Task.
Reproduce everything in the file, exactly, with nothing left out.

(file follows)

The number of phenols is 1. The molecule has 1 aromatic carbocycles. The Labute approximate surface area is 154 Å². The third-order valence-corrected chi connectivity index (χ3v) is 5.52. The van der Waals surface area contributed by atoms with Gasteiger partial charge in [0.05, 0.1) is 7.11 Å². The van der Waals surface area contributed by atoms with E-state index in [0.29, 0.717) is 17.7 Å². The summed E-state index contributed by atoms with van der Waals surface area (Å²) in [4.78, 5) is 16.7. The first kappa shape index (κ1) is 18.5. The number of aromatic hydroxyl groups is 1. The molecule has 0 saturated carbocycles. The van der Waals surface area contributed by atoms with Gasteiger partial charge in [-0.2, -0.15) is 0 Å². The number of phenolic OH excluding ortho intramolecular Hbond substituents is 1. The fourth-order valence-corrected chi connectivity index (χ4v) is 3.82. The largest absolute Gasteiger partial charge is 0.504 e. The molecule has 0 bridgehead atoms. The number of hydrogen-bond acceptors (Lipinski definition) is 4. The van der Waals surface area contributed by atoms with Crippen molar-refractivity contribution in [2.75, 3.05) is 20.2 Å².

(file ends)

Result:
The number of phenols is 1. The molecule has 1 aromatic carbocycles. The Labute approximate surface area is 154 Å². The third-order valence-corrected chi connectivity index (χ3v) is 5.52. The van der Waals surface area contributed by atoms with Gasteiger partial charge in [0.05, 0.1) is 7.11 Å². The van der Waals surface area contributed by atoms with E-state index in [0.29, 0.717) is 17.7 Å². The summed E-state index contributed by atoms with van der Waals surface area (Å²) in [4.78, 5) is 16.7. The first kappa shape index (κ1) is 18.5. The number of aromatic hydroxyl groups is 1. The molecule has 0 saturated carbocycles. The van der Waals surface area contributed by atoms with Gasteiger partial charge in [-0.2, -0.15) is 0 Å². The number of phenolic OH excluding ortho intramolecular Hbond substituents is 1. The fourth-order valence-corrected chi connectivity index (χ4v) is 3.82. The largest absolute Gasteiger partial charge is 0.504 e. The molecule has 0 bridgehead atoms. The number of hydrogen-bond acceptors (Lipinski definition) is 4. The van der Waals surface area contributed by atoms with Crippen molar-refractivity contribution in [2.75, 3.05) is 20.2 Å².